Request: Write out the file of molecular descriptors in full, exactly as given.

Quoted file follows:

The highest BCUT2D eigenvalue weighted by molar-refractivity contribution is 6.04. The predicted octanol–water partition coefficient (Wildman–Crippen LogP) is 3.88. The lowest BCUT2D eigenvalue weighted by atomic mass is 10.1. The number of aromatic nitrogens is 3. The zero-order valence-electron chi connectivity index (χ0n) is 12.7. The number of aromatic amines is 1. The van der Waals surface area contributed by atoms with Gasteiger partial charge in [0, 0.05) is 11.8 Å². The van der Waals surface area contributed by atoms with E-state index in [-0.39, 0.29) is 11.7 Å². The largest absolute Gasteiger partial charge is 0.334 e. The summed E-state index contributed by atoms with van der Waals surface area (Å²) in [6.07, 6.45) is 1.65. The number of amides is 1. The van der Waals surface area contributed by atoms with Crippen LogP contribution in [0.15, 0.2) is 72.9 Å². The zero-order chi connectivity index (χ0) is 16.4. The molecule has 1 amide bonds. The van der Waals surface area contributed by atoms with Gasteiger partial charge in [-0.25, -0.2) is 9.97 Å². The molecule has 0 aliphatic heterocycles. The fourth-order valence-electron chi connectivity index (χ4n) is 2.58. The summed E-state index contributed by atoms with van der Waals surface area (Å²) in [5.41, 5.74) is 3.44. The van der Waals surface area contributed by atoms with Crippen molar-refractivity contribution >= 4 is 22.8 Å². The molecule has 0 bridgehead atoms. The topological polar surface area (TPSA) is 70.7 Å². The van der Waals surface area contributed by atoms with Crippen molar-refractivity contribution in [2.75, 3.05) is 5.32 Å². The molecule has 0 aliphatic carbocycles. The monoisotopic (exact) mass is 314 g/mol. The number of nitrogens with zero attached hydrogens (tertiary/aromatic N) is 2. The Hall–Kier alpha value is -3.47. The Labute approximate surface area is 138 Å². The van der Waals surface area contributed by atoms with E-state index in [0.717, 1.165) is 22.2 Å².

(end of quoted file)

The highest BCUT2D eigenvalue weighted by molar-refractivity contribution is 6.04. The predicted octanol–water partition coefficient (Wildman–Crippen LogP) is 3.88. The lowest BCUT2D eigenvalue weighted by atomic mass is 10.1. The number of aromatic nitrogens is 3. The zero-order valence-electron chi connectivity index (χ0n) is 12.7. The number of aromatic amines is 1. The van der Waals surface area contributed by atoms with Gasteiger partial charge in [0, 0.05) is 11.8 Å². The van der Waals surface area contributed by atoms with E-state index in [-0.39, 0.29) is 11.7 Å². The largest absolute Gasteiger partial charge is 0.334 e. The summed E-state index contributed by atoms with van der Waals surface area (Å²) in [6.07, 6.45) is 1.65. The number of amides is 1. The van der Waals surface area contributed by atoms with Crippen LogP contribution in [0.15, 0.2) is 72.9 Å². The zero-order chi connectivity index (χ0) is 16.4. The molecule has 1 amide bonds. The van der Waals surface area contributed by atoms with Gasteiger partial charge in [-0.25, -0.2) is 9.97 Å². The molecule has 0 aliphatic heterocycles. The fourth-order valence-electron chi connectivity index (χ4n) is 2.58. The summed E-state index contributed by atoms with van der Waals surface area (Å²) in [5.41, 5.74) is 3.44. The van der Waals surface area contributed by atoms with Crippen molar-refractivity contribution >= 4 is 22.8 Å². The molecule has 0 bridgehead atoms. The topological polar surface area (TPSA) is 70.7 Å². The van der Waals surface area contributed by atoms with Crippen molar-refractivity contribution in [2.75, 3.05) is 5.32 Å². The molecule has 0 aliphatic carbocycles. The monoisotopic (exact) mass is 314 g/mol. The number of nitrogens with zero attached hydrogens (tertiary/aromatic N) is 2. The Hall–Kier alpha value is -3.47. The Labute approximate surface area is 138 Å². The van der Waals surface area contributed by atoms with E-state index in [0.717, 1.165) is 22.2 Å².